mation economics, these cases have been described in the seller-buyer, insurer-insured,
employer-employee, or lender-borrower relationships. In a situation where one party to
the transaction has more knowledge about their own sills, the probability of default or
the quality of the product sold, a phenomenon known as moral hazard may arise (Arrow,
1963; Akerlof, 1970). The mechanism that describes wider the consequences of moral
hazard is adverse selection. G. Akerlof (1970) presented this problem, inter alia, on the ex-
ample of the insurance market. The literature also describes mechanisms that allow for
the elimination of information asymmetry, which include signaling (Spence, 1973) and
auto-selection, also referred to as screening (Rothschild, Stiglitz, 1976). M. Spence in 1973 an-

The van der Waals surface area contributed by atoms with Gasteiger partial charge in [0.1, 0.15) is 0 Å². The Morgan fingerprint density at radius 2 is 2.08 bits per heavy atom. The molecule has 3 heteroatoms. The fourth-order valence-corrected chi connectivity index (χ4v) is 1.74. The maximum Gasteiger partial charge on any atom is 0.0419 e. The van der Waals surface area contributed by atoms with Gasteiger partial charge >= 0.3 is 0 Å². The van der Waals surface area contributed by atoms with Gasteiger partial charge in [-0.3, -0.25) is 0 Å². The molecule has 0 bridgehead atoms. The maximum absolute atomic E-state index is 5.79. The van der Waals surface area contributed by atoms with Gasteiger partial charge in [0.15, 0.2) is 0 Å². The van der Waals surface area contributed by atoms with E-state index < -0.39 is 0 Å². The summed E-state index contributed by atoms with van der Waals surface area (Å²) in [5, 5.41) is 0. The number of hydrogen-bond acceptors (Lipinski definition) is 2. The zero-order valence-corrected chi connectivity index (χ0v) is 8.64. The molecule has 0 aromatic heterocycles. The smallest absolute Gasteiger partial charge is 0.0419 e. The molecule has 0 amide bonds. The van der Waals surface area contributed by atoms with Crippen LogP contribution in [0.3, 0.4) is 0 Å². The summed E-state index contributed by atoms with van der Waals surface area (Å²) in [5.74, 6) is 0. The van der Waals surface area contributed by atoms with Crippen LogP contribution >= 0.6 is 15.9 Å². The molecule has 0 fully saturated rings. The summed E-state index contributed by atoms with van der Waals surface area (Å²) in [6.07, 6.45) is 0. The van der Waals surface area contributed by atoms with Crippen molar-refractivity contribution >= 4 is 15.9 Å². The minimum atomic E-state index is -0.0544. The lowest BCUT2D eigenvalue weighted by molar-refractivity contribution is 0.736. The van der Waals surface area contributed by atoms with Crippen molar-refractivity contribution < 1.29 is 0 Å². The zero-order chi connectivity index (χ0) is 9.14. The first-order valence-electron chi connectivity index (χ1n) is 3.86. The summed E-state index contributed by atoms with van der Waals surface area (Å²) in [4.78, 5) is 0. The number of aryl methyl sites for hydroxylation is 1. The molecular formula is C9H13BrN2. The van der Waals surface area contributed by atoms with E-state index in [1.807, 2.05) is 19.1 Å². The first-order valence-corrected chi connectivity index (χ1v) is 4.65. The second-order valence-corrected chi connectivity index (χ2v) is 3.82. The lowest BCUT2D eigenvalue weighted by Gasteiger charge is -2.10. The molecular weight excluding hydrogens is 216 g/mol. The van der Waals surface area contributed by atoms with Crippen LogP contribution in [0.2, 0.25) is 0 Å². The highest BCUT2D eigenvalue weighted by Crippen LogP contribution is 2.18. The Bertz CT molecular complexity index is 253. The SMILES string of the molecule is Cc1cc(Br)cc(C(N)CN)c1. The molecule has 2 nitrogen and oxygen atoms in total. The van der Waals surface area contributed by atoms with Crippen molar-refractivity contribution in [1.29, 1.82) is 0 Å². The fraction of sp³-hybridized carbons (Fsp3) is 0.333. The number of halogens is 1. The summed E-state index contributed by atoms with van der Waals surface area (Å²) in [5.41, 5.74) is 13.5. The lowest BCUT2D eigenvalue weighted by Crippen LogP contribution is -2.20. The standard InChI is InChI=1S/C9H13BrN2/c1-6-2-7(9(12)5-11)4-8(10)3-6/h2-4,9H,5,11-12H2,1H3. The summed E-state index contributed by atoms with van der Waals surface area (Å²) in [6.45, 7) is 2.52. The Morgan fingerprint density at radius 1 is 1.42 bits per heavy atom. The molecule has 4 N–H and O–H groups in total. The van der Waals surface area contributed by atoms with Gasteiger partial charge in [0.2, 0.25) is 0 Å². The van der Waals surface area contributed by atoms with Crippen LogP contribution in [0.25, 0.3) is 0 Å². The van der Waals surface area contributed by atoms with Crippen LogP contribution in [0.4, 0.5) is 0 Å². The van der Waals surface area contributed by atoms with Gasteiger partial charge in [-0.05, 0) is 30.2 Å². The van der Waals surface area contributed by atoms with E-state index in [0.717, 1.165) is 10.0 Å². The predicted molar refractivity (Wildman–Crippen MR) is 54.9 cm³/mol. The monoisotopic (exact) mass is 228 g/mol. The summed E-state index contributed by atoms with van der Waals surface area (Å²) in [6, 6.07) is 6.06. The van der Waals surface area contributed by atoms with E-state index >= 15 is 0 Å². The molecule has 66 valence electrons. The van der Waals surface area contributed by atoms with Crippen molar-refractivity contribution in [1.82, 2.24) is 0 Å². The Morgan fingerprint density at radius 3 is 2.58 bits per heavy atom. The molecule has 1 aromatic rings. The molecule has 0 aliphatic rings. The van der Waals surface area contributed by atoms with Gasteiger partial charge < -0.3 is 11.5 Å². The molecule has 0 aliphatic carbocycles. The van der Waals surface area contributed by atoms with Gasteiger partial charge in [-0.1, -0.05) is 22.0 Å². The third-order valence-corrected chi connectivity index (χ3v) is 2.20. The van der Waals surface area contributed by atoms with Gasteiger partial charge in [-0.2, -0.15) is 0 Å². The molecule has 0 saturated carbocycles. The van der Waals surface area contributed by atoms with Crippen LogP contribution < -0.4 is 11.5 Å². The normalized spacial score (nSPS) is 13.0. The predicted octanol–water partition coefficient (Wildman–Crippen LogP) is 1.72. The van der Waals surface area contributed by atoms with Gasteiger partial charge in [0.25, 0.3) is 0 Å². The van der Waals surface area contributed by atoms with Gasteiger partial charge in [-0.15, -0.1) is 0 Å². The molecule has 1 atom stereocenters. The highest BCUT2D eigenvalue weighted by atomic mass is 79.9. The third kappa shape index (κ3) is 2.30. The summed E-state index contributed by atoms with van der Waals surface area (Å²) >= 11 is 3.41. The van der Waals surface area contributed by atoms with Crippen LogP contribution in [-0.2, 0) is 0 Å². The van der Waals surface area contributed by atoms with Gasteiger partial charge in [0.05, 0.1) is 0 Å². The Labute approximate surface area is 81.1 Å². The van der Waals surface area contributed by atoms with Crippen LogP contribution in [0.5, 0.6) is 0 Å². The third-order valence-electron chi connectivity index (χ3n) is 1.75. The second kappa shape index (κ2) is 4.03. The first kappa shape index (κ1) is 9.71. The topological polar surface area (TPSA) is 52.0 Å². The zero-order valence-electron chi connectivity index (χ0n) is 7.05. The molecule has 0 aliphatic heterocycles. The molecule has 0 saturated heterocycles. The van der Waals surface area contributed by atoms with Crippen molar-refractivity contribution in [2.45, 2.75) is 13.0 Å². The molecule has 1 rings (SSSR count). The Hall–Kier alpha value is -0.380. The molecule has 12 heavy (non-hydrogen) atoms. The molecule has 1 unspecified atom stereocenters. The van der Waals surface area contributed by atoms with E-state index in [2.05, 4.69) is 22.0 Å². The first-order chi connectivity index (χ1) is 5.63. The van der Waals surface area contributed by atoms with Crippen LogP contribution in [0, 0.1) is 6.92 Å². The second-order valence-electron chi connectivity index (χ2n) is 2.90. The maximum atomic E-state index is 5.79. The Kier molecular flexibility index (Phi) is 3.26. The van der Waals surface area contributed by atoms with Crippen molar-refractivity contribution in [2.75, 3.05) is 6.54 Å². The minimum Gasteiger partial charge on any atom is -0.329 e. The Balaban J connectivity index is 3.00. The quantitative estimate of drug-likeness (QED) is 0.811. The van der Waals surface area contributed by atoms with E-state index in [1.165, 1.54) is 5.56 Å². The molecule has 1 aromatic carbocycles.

alyzed the role of information asymmetry in a labor market. The concept of auto-selection,
in turn, can be related to the research of M. Rothschild and J. Stiglitz (1976) who transfer
this mechanism into the insurance market.
The above mechanisms can also be identied at the state level. B. Herzog (2014)
divides countries into those with solid and those with weak macroeconomic foundations,
and their governments into those committed to pursuing a policy that maintain good
foundations and those that bluff. In this situation, the bond yields of countries with
similar macroeconomic fundamentals will be similar. However, governments are more
knowledgeable than investors about what they will do in the future, which encourages
the emergence of moral hazard. In this situation, countries that pursue a policy aimed at
maintaining a solid macroeconomic foundation are not willing to pay investors the same